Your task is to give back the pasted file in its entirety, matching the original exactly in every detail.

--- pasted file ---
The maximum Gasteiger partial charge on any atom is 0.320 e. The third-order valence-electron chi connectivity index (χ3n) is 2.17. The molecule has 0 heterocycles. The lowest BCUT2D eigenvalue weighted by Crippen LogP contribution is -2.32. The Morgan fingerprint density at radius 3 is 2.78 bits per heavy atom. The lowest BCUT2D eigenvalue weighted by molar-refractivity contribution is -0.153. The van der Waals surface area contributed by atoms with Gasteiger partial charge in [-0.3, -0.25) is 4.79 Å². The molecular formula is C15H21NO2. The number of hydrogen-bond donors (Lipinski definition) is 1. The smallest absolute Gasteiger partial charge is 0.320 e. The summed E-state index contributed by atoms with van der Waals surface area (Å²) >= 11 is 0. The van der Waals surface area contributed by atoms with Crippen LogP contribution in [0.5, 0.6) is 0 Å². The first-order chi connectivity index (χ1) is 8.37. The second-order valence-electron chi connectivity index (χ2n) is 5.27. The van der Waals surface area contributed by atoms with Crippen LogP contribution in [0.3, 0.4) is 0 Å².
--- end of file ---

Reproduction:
The maximum Gasteiger partial charge on any atom is 0.320 e. The third-order valence-electron chi connectivity index (χ3n) is 2.17. The molecule has 0 heterocycles. The lowest BCUT2D eigenvalue weighted by Crippen LogP contribution is -2.32. The Morgan fingerprint density at radius 3 is 2.78 bits per heavy atom. The lowest BCUT2D eigenvalue weighted by molar-refractivity contribution is -0.153. The van der Waals surface area contributed by atoms with Gasteiger partial charge in [-0.3, -0.25) is 4.79 Å². The molecular formula is C15H21NO2. The number of hydrogen-bond donors (Lipinski definition) is 1. The smallest absolute Gasteiger partial charge is 0.320 e. The summed E-state index contributed by atoms with van der Waals surface area (Å²) >= 11 is 0. The van der Waals surface area contributed by atoms with Crippen LogP contribution in [0.5, 0.6) is 0 Å². The first-order chi connectivity index (χ1) is 8.37. The second-order valence-electron chi connectivity index (χ2n) is 5.27. The van der Waals surface area contributed by atoms with Crippen LogP contribution in [0.3, 0.4) is 0 Å².